Easily track your financial accounts, assets, debts, and insurance info with the help of Kubera’s spreadsheet-like interface and integrations with hundreds of global financial institutions.
Kubera will keep a live read of your net worth right in the main dashboard. And, you can hop into the Recap screen to look at an in-depth picture of net worth, asset, and debt changes over time.
This is another thing we realized was really hard to deal with, so we built a beneficiary management portal into Kubera. We call it a digital “Safe Deposit Box,” which you can use to protect but also automatically pass down financial data when the time comes.
3. Build Out Your Budget
Now that you know all the cool things Kubera can do for you, you can also understand what it isn’t meant for — which is tracking day-to-day spending.
So this is where you’ll use some of the info from earlier (such as income sources and the expenses you’re spending it on) to create a budget you can really stick to!
And, no surprise, we recommend you implement software to help you with this step.
There are so many great budget platforms available today, such as:
- You Need A Budget (YNAB)
Need help narrowing the options? For a full rundown of our top picks for budgeting tools, be sure to read our budgeting app guide.
4. Develop Your Snapshot Tracking Tool: The Ultimate Document
You may be surprised to see us going a little old school with this step, but honestly we love the simple yet powerful nature of spreadsheets — we did build Kubera to function like a modern spreadsheet, after all!
So what we’re going to recommend now is putting all those main metrics you want to track in one place: how much money you bring in, your spending, what your investments are worth, what your accounts are worth, your net worth, etc.
This is it — this is the snapshot.
Label each entry with the date. Over time, you’ll be able to see how your data develops, giving you insight into your personal patterns, portfolio changes, net worth increases, and everything else you need to better make and reach financial goals.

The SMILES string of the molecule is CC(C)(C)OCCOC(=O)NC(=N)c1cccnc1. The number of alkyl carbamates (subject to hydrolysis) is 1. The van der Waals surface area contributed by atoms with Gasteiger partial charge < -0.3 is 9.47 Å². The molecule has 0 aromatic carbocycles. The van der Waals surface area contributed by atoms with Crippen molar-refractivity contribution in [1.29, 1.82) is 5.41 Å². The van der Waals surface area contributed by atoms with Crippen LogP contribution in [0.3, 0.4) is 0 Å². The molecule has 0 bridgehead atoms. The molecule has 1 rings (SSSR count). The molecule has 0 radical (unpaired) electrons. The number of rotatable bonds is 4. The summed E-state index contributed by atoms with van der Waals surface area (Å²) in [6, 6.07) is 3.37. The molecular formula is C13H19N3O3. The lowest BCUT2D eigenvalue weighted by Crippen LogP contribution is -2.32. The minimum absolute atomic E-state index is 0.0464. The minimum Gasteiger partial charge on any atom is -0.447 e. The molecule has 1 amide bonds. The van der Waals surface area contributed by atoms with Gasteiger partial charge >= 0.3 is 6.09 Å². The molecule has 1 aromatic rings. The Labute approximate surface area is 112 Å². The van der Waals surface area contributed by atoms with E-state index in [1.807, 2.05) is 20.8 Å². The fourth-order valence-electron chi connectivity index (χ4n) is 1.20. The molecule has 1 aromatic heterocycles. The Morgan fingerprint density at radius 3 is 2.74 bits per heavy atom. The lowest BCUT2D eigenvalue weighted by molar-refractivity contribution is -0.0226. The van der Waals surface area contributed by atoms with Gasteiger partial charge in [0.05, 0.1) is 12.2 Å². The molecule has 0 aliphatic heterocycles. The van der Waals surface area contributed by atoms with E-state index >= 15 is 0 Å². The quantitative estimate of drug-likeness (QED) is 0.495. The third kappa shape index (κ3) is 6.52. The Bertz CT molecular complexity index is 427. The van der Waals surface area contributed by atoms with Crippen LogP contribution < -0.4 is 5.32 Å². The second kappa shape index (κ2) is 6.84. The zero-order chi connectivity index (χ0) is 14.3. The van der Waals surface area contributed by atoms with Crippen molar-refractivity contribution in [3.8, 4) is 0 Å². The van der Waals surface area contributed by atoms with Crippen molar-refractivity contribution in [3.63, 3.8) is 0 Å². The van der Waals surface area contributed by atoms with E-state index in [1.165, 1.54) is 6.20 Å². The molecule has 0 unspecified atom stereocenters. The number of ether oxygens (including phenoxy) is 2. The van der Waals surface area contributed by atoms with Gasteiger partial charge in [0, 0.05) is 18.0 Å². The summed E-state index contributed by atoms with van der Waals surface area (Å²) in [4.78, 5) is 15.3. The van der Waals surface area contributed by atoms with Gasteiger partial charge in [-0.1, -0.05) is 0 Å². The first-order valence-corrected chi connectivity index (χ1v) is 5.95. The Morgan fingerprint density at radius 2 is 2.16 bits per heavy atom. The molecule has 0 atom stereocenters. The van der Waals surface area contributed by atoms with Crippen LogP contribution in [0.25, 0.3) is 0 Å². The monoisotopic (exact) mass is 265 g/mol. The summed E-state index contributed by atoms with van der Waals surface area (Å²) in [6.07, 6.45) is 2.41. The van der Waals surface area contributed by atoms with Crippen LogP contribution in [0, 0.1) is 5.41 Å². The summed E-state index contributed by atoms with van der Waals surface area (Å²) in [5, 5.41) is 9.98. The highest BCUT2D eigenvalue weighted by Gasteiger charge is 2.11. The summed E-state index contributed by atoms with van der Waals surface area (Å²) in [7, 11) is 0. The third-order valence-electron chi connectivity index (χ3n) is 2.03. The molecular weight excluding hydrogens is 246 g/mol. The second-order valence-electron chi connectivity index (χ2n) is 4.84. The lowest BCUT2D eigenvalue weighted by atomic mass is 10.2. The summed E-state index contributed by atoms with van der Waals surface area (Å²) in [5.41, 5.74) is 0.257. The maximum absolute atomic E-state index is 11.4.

This snapshot doc is another item you can password protect and store using Kubera’s beneficiary management portal.
5. Realign Using This New Information — And Get Ready for Next Time!
This might be the last step, but it’s an important one!
Based on what you now know, you can realign your goals and strategies based on what is real. No need to rely on guesses or wishful thinking. You’ve put the work in, and part of your reward is that you can now be much more certain of your progress and timelines.
And finally, be sure to set the next date in your calendar when you’ll revisit your snapshot. Remember, the biggest benefits of tracking your financial snapshot go away if you can’t commit to checking in regularly.
Adopt Kubera to Upgrade Your Financial Snapshot
While having tons of accounts and assets is great for portfolio diversification — it can be a strain on your sanity.
If you’re struggling to keep track of your financial health, chances are your financial snapshot is suffering as well.
Upgrade your financial snapshot with Kubera — the most modern solution diversified investors can use to keep an eye on everything that makes up their wealth.
Work with a financial advisor or wealth manager? That’s fine! You can still enjoy all the financial tracking tools Kubera has to offer as soon as your pro signs up for the white-label solution we built just for institutional use.